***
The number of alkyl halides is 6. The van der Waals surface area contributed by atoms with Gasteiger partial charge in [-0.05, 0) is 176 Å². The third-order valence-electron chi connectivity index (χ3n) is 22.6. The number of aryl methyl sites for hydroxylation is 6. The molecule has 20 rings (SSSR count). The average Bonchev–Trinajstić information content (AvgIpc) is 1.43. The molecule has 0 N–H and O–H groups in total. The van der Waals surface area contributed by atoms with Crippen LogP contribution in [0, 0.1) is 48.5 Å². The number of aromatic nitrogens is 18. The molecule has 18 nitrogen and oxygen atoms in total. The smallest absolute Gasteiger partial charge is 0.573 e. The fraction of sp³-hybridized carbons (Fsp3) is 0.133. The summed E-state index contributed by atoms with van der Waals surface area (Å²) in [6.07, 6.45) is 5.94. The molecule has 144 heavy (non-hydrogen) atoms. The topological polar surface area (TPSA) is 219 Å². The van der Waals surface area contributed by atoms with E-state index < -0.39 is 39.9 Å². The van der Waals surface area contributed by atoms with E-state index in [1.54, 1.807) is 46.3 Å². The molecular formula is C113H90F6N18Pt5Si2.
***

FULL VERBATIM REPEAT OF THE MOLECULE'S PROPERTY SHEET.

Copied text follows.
The number of alkyl halides is 6. The van der Waals surface area contributed by atoms with Gasteiger partial charge in [-0.05, 0) is 176 Å². The third-order valence-electron chi connectivity index (χ3n) is 22.6. The number of aryl methyl sites for hydroxylation is 6. The molecule has 20 rings (SSSR count). The average Bonchev–Trinajstić information content (AvgIpc) is 1.43. The molecule has 0 N–H and O–H groups in total. The van der Waals surface area contributed by atoms with Crippen LogP contribution in [0, 0.1) is 48.5 Å². The number of aromatic nitrogens is 18. The molecule has 18 nitrogen and oxygen atoms in total. The smallest absolute Gasteiger partial charge is 0.573 e. The fraction of sp³-hybridized carbons (Fsp3) is 0.133. The summed E-state index contributed by atoms with van der Waals surface area (Å²) in [6.07, 6.45) is 5.94. The molecule has 144 heavy (non-hydrogen) atoms. The topological polar surface area (TPSA) is 219 Å². The van der Waals surface area contributed by atoms with E-state index < -0.39 is 39.9 Å². The van der Waals surface area contributed by atoms with E-state index in [1.54, 1.807) is 46.3 Å². The molecular formula is C113H90F6N18Pt5Si2.